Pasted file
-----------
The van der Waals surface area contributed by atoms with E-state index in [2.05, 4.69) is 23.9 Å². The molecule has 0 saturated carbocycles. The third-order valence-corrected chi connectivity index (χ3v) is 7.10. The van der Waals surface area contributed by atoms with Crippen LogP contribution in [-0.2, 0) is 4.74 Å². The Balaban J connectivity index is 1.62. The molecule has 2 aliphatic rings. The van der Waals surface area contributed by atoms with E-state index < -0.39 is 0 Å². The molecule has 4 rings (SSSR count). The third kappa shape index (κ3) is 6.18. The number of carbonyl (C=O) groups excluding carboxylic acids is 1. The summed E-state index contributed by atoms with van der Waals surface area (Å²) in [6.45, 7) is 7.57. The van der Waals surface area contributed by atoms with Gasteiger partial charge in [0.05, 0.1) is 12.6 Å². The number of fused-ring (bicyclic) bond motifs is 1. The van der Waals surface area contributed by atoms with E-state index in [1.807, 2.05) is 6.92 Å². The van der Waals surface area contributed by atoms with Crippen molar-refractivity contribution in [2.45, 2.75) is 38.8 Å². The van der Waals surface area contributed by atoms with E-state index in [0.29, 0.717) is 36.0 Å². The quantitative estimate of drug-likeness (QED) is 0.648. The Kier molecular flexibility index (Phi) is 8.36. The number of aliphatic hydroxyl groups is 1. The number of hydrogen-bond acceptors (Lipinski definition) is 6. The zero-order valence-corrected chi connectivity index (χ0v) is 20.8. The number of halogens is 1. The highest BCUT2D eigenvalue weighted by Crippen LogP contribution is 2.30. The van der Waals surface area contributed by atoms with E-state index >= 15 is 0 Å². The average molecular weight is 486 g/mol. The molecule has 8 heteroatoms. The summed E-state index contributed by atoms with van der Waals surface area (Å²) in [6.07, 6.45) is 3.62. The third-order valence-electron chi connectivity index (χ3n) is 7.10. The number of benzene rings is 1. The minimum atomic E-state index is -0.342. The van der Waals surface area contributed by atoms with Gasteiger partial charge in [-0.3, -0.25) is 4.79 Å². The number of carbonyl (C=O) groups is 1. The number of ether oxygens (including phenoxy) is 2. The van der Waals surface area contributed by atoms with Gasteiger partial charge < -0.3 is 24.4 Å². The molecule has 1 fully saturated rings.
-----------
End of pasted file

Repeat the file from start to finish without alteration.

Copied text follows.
The van der Waals surface area contributed by atoms with E-state index in [2.05, 4.69) is 23.9 Å². The molecule has 0 saturated carbocycles. The third-order valence-corrected chi connectivity index (χ3v) is 7.10. The van der Waals surface area contributed by atoms with Crippen LogP contribution in [-0.2, 0) is 4.74 Å². The Balaban J connectivity index is 1.62. The molecule has 2 aliphatic rings. The van der Waals surface area contributed by atoms with E-state index < -0.39 is 0 Å². The molecule has 4 rings (SSSR count). The third kappa shape index (κ3) is 6.18. The number of carbonyl (C=O) groups excluding carboxylic acids is 1. The summed E-state index contributed by atoms with van der Waals surface area (Å²) in [6.45, 7) is 7.57. The van der Waals surface area contributed by atoms with Gasteiger partial charge in [0.05, 0.1) is 12.6 Å². The number of fused-ring (bicyclic) bond motifs is 1. The van der Waals surface area contributed by atoms with E-state index in [1.807, 2.05) is 6.92 Å². The van der Waals surface area contributed by atoms with Crippen molar-refractivity contribution in [2.45, 2.75) is 38.8 Å². The van der Waals surface area contributed by atoms with E-state index in [0.29, 0.717) is 36.0 Å². The quantitative estimate of drug-likeness (QED) is 0.648. The Kier molecular flexibility index (Phi) is 8.36. The number of aliphatic hydroxyl groups is 1. The number of hydrogen-bond acceptors (Lipinski definition) is 6. The zero-order valence-corrected chi connectivity index (χ0v) is 20.8. The number of halogens is 1. The highest BCUT2D eigenvalue weighted by Crippen LogP contribution is 2.30. The van der Waals surface area contributed by atoms with E-state index >= 15 is 0 Å². The average molecular weight is 486 g/mol. The molecule has 8 heteroatoms. The summed E-state index contributed by atoms with van der Waals surface area (Å²) in [6.07, 6.45) is 3.62. The third-order valence-electron chi connectivity index (χ3n) is 7.10. The number of benzene rings is 1. The minimum atomic E-state index is -0.342. The van der Waals surface area contributed by atoms with Gasteiger partial charge in [-0.3, -0.25) is 4.79 Å². The number of carbonyl (C=O) groups is 1. The number of ether oxygens (including phenoxy) is 2. The van der Waals surface area contributed by atoms with Gasteiger partial charge < -0.3 is 24.4 Å². The molecule has 1 fully saturated rings.